When it comes to medical breakthroughs, my mind has always taken a techno-futuristic turn, as you would expect from the name of this column.

We need swallowable robot pills! 3D-printed human tissue! Manipulated DNA! Then everything will be better.

This approach is fine and dandy, for sure, but there’s a “shark tank” business incubator at Dartmouth College that thinks an alternate approach is just as valuable.

And despite my geeky preferences I’ve come to share that opinion. Oddly enough, it’s because of alternative medicine.

The Levy Incubator is a joint venture between The Dartmouth Institute for Health Policy & Clinical Practice and Dartmouth Health. It’s been going on for five years, funding around three proposals at a time for a year each.

“The history of the incubator is to focus on care delivery. That’s very different from devices and novel ways to perform complex specialized procedures,” said Evan Cavanaugh, administrative director for the Levy Incubator. “Those are important, don’t get me wrong, but it’s very different from the way the incubator works.”

The Levy Incubator works like any business incubator, giving money to start-up plans with a hope that they’ll be able to keep going on their own, although unlike business incubators it doesn’t require investment returns, just a requirement that winners share what they learn. Richard Levy, a retired business executive and Dartmouth alum, and his wife, Susan, gave $5 million to launch the program.

It also uses a public pitch session to choose winners, like that TV show and various knock-offs. Recently 10 teams of physicians and medical school faculty used three minutes each to pitch their innovations to compete for a year’s worth of funding. Six were chosen to give full applications and three will get the money and time.

The solution can’t require hiring more medical staff, since it’s impossible to fill all the positions that currently exist, and it has to show that it can provide data reflecting its success because you can’t actually help patients unless you can convince hospital administrators to support the program.

But the key point is that programs have to develop and test “health care delivery interventions” with a patient-focused approach. The incubator likes to say that its focus is on the actual delivery of health care — the “how” rather than the “what.”

A gizmo such as telemedicine shows up occasionally but many of the winning systems involve various nudges and prompts, methods of interaction with patients to do things like motivate hypertension patients to monitor their own blood pressure, ways to improve group therapy sessions for things like smoking cessation, or improving the delivery of obesity care, osteoporosis care and palliative care for patients with advanced heart failure.

To a geek, these are very unsatisfying results. We like binary answers preferably involving technology: Give them a shot! Put them in a big machine! Touchy-feely approaches are too analog, too dependent on unpredictable humans.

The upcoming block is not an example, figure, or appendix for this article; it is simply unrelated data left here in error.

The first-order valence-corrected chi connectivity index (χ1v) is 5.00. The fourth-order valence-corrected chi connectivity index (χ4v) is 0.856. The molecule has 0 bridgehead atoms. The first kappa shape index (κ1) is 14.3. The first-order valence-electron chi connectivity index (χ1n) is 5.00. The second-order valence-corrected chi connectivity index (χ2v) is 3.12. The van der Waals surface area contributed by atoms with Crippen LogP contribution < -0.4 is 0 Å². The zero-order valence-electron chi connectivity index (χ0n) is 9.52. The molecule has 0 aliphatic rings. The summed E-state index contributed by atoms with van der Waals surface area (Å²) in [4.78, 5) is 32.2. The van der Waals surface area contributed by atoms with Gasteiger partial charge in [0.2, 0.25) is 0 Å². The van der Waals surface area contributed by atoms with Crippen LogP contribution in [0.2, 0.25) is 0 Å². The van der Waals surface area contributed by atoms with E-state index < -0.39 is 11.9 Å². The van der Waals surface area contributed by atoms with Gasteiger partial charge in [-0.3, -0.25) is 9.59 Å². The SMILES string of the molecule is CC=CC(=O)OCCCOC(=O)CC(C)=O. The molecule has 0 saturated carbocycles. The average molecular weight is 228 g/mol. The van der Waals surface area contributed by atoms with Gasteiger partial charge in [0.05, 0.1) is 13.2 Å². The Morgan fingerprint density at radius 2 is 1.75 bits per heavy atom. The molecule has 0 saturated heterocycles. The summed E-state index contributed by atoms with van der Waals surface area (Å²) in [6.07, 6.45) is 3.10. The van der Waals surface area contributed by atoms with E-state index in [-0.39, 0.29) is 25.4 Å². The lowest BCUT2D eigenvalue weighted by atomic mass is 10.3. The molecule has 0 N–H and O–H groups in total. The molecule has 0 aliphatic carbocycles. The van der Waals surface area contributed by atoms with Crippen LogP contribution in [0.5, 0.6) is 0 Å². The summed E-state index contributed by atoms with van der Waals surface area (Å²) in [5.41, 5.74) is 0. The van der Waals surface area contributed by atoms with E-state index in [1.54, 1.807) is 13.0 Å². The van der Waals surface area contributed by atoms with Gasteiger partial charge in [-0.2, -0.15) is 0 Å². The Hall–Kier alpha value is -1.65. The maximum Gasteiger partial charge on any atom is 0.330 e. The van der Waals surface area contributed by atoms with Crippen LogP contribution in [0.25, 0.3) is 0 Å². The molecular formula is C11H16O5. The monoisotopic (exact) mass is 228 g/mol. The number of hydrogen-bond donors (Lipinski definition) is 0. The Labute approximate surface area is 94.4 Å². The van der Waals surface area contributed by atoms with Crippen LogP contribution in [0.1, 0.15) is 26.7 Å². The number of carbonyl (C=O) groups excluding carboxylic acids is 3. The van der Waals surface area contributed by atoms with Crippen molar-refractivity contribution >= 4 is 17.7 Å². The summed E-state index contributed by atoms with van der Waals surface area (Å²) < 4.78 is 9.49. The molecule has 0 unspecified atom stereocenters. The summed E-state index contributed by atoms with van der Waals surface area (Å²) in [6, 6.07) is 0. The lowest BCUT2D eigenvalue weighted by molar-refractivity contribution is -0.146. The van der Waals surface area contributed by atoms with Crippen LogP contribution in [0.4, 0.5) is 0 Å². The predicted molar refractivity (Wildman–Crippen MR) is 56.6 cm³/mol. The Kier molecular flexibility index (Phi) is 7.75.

But that’s the whole point, said Cavanaugh: “One of the key differentiators between these ideas and the traditional shark tank would be our stance on variation. … A product or complex procedure would work to minimize variation. That gets to higher safety standards, higher quality. Our program has to embrace variation, understand that every patient is different, and patients have drastically different feelings about the same medical diagnosis.”

My younger, hard-scifi-loving self would have rolled his eyes at this idea, scoffing at therapies and nudges. But my older self thinks it’s great.

What changed? Decades of seeing alternative medicine.

Most alternative medicine doesn’t “work” in that its claims are flawed or just plain nonsense (I’m looking at you, reiki). Yet a surprising amount does “work” in the sense of often helping patients, sometimes even reiki. Why?

Geeks brush this off by saying “that’s just the placebo effect” which fools the patient’s mind into doing the doctor’s work. Maybe so but the placebo effect is real and quantifiable; it’s foolish to ignore it.

Although it doesn’t express the idea directly I think many of the solutions offered at the Levy Institute really are trying to channel the placebo effect within the structures of scientific medicine.

If you can give medicine that actually works instead of crystals or chakras and also prompt our internal systems to maximize their benefit, you’ve got the best of both worlds.

The easiest way to do this is to increase the time that doctors, nurses or therapists can spend with patients, since scheduling is the biggest advantage of alternative medicine. Your herbalist probably knows you a lot better than your general practitioner does, and your body appreciates it.

But increasing time with patients is the same as increasing staff, which isn’t going to happen. Instead the incubator is often looking for clever ways to get more patient satisfaction and understanding, and thus more self-healing, without spending more time. Hence the emphasis on communication, which Cavanaugh describes as “less check-lists and more affirmative listening.”

Touchy-feely? Yeah, maybe, and definitely not as exciting as growing human organs in vats. But it’s what modern medicine needs.

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